Yvette Lowery usually gets her annual mammogram around March. But last year, just as the pandemic was gaining a foothold and medical facilities were shutting down, the center where she goes canceled her appointment. No one could tell her when to reschedule.
“They just said keep calling back, keep calling back,” said Ms. Lowery, 59, who lives in Rock Hill, S.C.
In August, Ms. Lowery felt a lump under her arm but still couldn’t get an appointment until October.
Eventually, she received a diagnosis of Stage 2 breast cancer, started chemotherapy in November and had a double mastectomy this month.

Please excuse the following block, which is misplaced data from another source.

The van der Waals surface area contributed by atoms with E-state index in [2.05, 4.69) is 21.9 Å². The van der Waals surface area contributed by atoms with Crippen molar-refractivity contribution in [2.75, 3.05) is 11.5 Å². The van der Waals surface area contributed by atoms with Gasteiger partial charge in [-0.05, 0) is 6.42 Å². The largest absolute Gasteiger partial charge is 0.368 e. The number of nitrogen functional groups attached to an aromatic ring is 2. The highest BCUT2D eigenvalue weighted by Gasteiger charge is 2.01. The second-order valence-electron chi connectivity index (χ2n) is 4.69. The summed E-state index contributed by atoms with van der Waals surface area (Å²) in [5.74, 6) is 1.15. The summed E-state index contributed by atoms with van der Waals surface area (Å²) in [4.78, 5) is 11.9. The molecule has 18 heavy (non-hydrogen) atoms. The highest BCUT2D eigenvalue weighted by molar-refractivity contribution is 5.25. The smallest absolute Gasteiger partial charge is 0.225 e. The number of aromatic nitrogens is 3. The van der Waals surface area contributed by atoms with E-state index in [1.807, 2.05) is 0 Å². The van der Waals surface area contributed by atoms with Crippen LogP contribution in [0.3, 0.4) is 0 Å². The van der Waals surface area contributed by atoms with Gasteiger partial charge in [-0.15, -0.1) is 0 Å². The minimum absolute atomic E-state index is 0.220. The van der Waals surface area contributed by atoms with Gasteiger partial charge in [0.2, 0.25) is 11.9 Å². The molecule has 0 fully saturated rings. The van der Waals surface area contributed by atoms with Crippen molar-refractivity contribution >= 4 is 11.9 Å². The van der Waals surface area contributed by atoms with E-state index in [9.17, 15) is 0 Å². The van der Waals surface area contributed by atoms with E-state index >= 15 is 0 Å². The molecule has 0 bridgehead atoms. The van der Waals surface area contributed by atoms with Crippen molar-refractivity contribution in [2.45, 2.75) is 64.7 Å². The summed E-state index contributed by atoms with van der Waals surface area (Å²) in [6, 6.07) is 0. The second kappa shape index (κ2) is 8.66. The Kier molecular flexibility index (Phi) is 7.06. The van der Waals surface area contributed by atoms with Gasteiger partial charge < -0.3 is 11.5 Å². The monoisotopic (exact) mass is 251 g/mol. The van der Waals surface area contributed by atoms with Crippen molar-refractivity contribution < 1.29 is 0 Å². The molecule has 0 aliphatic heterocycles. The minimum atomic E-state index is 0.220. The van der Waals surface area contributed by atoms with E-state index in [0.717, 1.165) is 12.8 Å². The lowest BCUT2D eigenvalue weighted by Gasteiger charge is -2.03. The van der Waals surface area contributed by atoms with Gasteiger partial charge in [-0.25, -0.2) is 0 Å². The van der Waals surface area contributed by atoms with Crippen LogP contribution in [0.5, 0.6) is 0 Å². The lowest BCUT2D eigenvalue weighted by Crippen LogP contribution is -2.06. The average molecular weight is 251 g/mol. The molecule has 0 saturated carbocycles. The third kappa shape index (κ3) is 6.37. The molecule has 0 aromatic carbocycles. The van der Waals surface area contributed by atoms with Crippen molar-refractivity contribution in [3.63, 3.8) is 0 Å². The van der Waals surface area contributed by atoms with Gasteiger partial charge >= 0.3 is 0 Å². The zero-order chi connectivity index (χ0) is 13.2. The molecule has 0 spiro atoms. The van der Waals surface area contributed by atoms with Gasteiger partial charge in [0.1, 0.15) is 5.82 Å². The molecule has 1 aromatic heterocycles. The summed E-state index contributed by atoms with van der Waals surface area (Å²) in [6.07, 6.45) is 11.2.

an analysis of data by the Epic Health Research Network. Hundreds of thousands fewer screenings were performed last year than in 2019, according to the network data.
“We still haven’t caught up,” said Dr. Chris Mast, vice president of clinical informatics for Epic, which develops electronic health records for hospitals and clinics.
Another analysis of Medicare data suggested that as Covid cases spiked during certain periods in 2020, cancer screenings fell. The analysis — conducted by Avalere Health, a consulting firm, for Community Oncology Alliance, which represents independent cancer specialists — found that testing levels in November were about 25 percent lower than in 2019. The number of biopsies, used to diagnose cancer, decreased by about one-third.